Secondhand clothing waste from Europe is choking the waterways of the west African country. It must not go on.
My body has taught me that few things are impossible when you take your time. Sometimes I’m taken aback by how natural this has all felt to me. Since when is it “natural” to be able to swim 10km, 5km or even 2km?
How could it feel so easy to hang off the side of a boat and let go, slipping into the water, sometimes miles from the nearest land. And yet every day, for 40 days of the Agbetsi Living Water Expedition, that is precisely what I did.
I journeyed with a crew from the northern regions of Ghana down to the south, swimming 450km [280 miles] along the Volta River. Our mission was to expand research about the impact of textile microfibre pollution on our waterways and to draw attention to the huge volumes of secondhand clothing entering Ghana.
This research builds on work that the Or Foundation (a charity working for more environmental justice in fashion) has been conducting in Accra, Ghana’s capital, where textile pollution has reached alarming levels.
The Agbetsi expedition helps build the case to stop waste colonialism and to empower the people of Kantamanto in Accra, the largest secondhand clothing market in Ghana, to deal with clothing waste when it enters the country and before it spreads throughout our water systems.
About 15m garments a week are imported into Accra’s Kantamanto market from the global north.
According to a long-running study by the Or Foundation, tailors and retailers repair, upcycle and sell millions of these items, but roughly 40% of the clothing leaves the market as waste.
From the rush of the Volta River to the magnificent stillness of Volta Lake, being in the water feels wonderful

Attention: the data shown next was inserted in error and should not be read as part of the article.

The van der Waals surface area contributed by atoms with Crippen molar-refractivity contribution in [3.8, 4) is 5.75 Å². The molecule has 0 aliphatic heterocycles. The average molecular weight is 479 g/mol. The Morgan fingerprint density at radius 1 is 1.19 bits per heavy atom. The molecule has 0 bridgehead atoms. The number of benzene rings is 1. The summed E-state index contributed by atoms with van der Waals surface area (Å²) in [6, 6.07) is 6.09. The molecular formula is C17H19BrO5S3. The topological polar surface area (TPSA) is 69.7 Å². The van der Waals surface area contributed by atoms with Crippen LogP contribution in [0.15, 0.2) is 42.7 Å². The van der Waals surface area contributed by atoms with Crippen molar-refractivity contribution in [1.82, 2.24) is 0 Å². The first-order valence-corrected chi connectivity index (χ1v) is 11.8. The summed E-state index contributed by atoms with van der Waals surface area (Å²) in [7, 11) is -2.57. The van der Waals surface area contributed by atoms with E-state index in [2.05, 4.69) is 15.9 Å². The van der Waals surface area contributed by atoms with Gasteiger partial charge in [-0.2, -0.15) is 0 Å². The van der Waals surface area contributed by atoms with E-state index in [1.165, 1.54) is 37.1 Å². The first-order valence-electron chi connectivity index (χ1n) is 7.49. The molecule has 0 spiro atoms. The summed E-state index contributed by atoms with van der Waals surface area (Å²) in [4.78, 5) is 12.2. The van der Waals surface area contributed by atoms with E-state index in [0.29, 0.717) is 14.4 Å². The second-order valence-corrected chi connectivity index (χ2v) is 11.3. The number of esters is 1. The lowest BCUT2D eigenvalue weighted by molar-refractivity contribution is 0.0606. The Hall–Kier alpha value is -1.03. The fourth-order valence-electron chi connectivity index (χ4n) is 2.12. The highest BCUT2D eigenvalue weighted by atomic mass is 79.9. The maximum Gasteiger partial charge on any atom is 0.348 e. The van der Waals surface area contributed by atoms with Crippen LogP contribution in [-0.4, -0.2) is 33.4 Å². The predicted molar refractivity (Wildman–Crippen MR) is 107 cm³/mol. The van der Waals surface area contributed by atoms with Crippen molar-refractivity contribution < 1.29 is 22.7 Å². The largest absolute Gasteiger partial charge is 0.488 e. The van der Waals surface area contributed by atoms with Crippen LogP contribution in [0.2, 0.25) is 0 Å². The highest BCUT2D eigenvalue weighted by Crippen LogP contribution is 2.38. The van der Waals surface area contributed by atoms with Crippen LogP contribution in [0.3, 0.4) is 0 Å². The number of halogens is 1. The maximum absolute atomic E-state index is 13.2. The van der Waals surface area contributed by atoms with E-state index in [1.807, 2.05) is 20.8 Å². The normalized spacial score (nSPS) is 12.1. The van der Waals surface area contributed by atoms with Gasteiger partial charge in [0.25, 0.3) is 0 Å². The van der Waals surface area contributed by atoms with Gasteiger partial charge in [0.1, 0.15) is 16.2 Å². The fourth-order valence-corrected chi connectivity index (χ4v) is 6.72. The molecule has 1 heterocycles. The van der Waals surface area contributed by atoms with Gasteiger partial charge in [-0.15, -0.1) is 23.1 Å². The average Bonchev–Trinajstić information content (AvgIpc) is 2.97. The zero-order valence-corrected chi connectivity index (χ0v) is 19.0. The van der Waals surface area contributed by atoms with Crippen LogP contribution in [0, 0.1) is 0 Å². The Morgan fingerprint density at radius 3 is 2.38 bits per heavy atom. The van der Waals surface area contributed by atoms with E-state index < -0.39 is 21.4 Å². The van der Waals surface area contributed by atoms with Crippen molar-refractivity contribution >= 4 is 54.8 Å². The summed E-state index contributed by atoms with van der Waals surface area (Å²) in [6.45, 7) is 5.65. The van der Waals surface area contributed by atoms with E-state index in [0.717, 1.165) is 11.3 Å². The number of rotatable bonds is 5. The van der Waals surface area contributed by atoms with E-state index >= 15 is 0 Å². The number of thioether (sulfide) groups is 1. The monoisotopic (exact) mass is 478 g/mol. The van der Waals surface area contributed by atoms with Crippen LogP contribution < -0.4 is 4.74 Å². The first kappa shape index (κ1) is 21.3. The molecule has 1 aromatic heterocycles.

This waste spills into informal landfills and pollutes our water, leaving the land and the people to carry the burden of the global north’s rubbish – products of overproduction and overconsumption.
There can be no change unless people care, however. And it’s easier to care when you know the joy of something. The delight of swimming in the river is at the heart of this project for me. From the rush of racing with the Volta River to the magnificent stillness of Volta Lake, being in the water feels wonderful.
I desperately want people to experience shimmering, silvery water and resplendent skies. I’m hopeful that through this project, and events such as our open Solidarity Swim, where more than 100 people met me and the crew, we have given people greater opportunity to start creating these memories.
It’s hard to imagine that the heavily polluted Korle Lagoon, next to Kantamanto, bubbling with noxious gases, was once swimmable. It must have been beautiful all along the coast of the Gulf of Guinea, with the palm trees and mangroves, now overrun with tangled textiles.
Research and cleanup efforts have been initiated at large textile dumpsites in Accra. At the Or Foundation, we are now extending our data collection to build a heat map across Ghana to show areas of high and low pollution, along with the types of pollutants.
We were alarmed when our first water samples from the lower Volta River, nearly 100km east of the main dump site in Accra, showed significantly higher numbers of synthetic microfibres than anticipated.
I’ve been swimming since I was four years old; living in Johannesburg, where pools are common in middle-class homes, my mother decided we must all learn to swim. I’ve grown up loving the feeling of freedom and confidence swimming can give you, and I’ve also swum competitively.
Still, to be ready for a 450km journey down the river took seven months of training five to six days a week. On the expedition, I divided each day into several swimming sessions – stopping every 20 minutes for water and dried bananas (or, at the end, Percy Pigs!)
To lapse into fear when facing something monumental, as many did when I spoke about the swim and the massive secondhand clothing trade, is not unreasonable – but it is limiting. I am driven by the curiosity to explore my own capacity, the desire to know my country and the faith that intentional action will bring a better, fairer future.
At the end of the expedition, with the taste of salt water in my mouth letting me know the the sea was close, I felt a deep sense of gratitude and purpose. I swim now in the richness of my experience.
- Yvette Yaa Konadu Tetteh is a board member of the Or Foundation